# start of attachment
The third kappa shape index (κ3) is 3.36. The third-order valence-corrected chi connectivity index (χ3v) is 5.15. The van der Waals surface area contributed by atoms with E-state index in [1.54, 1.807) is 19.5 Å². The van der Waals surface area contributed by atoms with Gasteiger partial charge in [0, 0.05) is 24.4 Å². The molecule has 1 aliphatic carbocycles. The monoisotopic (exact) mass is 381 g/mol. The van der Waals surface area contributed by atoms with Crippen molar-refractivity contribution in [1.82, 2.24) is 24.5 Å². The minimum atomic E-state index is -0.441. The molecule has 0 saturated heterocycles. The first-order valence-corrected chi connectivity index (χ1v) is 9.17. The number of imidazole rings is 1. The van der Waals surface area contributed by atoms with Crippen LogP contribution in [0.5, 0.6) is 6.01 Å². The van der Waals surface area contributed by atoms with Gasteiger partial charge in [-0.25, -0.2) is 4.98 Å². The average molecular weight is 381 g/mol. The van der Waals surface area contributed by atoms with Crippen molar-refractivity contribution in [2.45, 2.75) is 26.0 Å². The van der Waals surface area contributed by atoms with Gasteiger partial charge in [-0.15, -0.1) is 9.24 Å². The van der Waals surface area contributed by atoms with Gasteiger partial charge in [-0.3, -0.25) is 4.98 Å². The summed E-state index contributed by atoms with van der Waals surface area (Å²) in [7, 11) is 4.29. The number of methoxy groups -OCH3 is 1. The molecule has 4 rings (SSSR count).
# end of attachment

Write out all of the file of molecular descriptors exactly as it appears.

The third kappa shape index (κ3) is 3.36. The third-order valence-corrected chi connectivity index (χ3v) is 5.15. The van der Waals surface area contributed by atoms with E-state index in [1.54, 1.807) is 19.5 Å². The van der Waals surface area contributed by atoms with Gasteiger partial charge in [0, 0.05) is 24.4 Å². The molecule has 1 aliphatic carbocycles. The monoisotopic (exact) mass is 381 g/mol. The van der Waals surface area contributed by atoms with Crippen molar-refractivity contribution in [1.82, 2.24) is 24.5 Å². The minimum atomic E-state index is -0.441. The molecule has 0 saturated heterocycles. The first-order valence-corrected chi connectivity index (χ1v) is 9.17. The number of imidazole rings is 1. The van der Waals surface area contributed by atoms with Crippen LogP contribution in [0.5, 0.6) is 6.01 Å². The van der Waals surface area contributed by atoms with Gasteiger partial charge in [-0.25, -0.2) is 4.98 Å². The average molecular weight is 381 g/mol. The van der Waals surface area contributed by atoms with Crippen molar-refractivity contribution in [2.45, 2.75) is 26.0 Å². The van der Waals surface area contributed by atoms with Gasteiger partial charge in [-0.15, -0.1) is 9.24 Å². The van der Waals surface area contributed by atoms with Gasteiger partial charge in [-0.3, -0.25) is 4.98 Å². The summed E-state index contributed by atoms with van der Waals surface area (Å²) in [7, 11) is 4.29. The number of methoxy groups -OCH3 is 1. The molecule has 4 rings (SSSR count).